So my point is that if we are to change the definition of bad attitudes, like racism, to reflect the varying ability of people or nations to act on said bad attitudes, then we should do the same with good attitudes.

Maybe then, Kevin Lockett will rejoice in the news that he lives in the most loving and compassionate nation that has ever existed.

Tuesday, March 17, 2009

Redefining Racism

Martha Barry, racial justice programmer at the YWCA of Greater Milwaukee, defines racism as "prejudice plus privilege plus power to oppress." The mission of the YMCA of GM is to "eliminate racism and empower women."

Let's take a look at that definition of racism. Prejudice plus privilege plus power. Prejudice alone does not make one a racist according to Barry's definition. One must also have privilege and power.

So what is privilege? Can a black person have privilege? Can a woman? Do all white people have privilege? Where does it come from? Can it be transferred to someone else? Can it be eliminated? Who should eliminate it? Can privilege be eliminated without the use of power? Since power is a component of racism, and racism is bad and should be eliminated, should we elimate power? Given the association of power to racism, why would the YWCA want to empower women?

As for me, I will stick with Webster's definition of racism which is "the assumption that the characteristics and abilities of an individual are detirmined by race and that one race is biologically superior to another."

By redefining racism, Barry by definition lets members of certain races off the hook for being racists. The goal of the YWCA seemingly is to shift power from one race to another. If successful, would this end racism? Aren't we just changing who the racists are? Or are we to assume that a newly empowered and privileged race, lets say black people, would be less likely to be racist than whites?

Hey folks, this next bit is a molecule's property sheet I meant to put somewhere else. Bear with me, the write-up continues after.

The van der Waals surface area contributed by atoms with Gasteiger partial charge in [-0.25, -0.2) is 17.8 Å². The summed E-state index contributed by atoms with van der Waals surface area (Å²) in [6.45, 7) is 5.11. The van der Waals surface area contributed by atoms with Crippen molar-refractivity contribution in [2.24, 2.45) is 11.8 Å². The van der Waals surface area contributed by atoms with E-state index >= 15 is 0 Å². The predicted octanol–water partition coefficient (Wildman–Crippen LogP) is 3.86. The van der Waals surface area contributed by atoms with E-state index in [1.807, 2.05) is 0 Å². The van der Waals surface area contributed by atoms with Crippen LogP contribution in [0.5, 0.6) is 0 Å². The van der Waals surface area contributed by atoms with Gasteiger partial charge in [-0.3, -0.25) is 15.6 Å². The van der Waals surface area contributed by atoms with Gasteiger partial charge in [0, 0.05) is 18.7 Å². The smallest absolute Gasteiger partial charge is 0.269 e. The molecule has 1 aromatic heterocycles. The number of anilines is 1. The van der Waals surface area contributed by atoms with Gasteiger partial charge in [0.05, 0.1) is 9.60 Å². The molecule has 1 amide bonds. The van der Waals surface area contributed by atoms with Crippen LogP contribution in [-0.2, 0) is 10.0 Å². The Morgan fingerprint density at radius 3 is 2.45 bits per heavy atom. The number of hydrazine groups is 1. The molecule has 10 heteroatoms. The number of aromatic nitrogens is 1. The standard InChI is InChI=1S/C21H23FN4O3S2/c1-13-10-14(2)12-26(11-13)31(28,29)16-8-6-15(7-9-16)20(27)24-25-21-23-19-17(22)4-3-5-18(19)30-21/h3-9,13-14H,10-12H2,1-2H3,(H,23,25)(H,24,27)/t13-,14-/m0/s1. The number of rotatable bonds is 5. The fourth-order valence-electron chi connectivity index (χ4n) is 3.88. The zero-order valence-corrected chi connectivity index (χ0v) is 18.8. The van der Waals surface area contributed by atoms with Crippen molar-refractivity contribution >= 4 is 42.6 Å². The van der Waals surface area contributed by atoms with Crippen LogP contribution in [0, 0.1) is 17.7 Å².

Perhaps newly empowered blacks and women wouldn't be as racist as white people. But if we assume that upfront, aren't we believing that blacks and women are morally superior to whites and men, since they will be able to resist the temptations of power while white people, or empowered and privileged people, continue to oppress?

Is the YWCA meeting the Webster's definition of racism?

Saturday, March 14, 2009

Greg Helding, Conservative?

Racine mayoral candidate Greg Helding has called for the demolition of the "infamous" Jacato Drive apartments, according to a recent article in the Racine Journal Times. From the article:

“It is high time to solve this problem once and for all,” he stated in a news release. “The law allows the city to proceed against the buildings as a public nuisance.

It is often said that Greg Helding is one of two conservatives running for mayor, the other being Jody Harding. Is Greg Helding's proposal conservative?

Not in my view. Conservatives believe in limited government, the rule of law, personal responsibility, and property rights, among other things.

Let us consider the GH's proposal in light of the beliefs or values typically held by conservatives.

1. Limited government. GH's proposes to take and destroy private property owned by people neither accused of or convicted of any crime. This is unlimited government power. Indeed, this is abuse of power and conservatives should not stand for it. Oh, and it would be very expensive with court costs, lawsuits, razing costs, relocation costs etc...

2. Rule of law. This is the idea that laws should be fairly, rather than arbitrarily, applied. GH's proposal to demolish nuisance properties would be arbitrarily applied. How do I know this? I am willing to bet that the three buildings that require the most police responses are Horlick, Park, and Case. Will these buildings be destroyed? No, of course not.

3. Personal responsibility. There are people committing crimes in Racine, to be sure. Rather than hold the criminals responsible for their own behavior, GH instead proposes to destroy the property of the people who have not been accused of any crime. Why not hold criminals responsible for the crime problem?

4. Property rights. GH's proposal is just another of a series of proposals and policies that undermine the rights of property owners in Racine.

Many of GH's proposals are not conservative. Indeed, he has seemingly embraced and or proposed virtually every big government idea at City Hall. I take no pleasure in saying so. GH understands conservative thought but it seems to me that he no longer embraces conservative ideas. If he believes otherwise, he is most welcome to chime in here.

Where are the Protesters?

Does anyone protest against the war in Iraq anymore? There used to be weekly protests here in Racine, letters to the editor etc... but not any more. Did something change? Is the war over? Did we win? If anyone can fill me in on what happened in Iraq, I would greatly appreciate it.

Friday, March 13, 2009

To Blame or not to Blame

A commentary in today's JT by local liberal activist Sister Michelle Olley has me scratching my head.

On the one hand she says: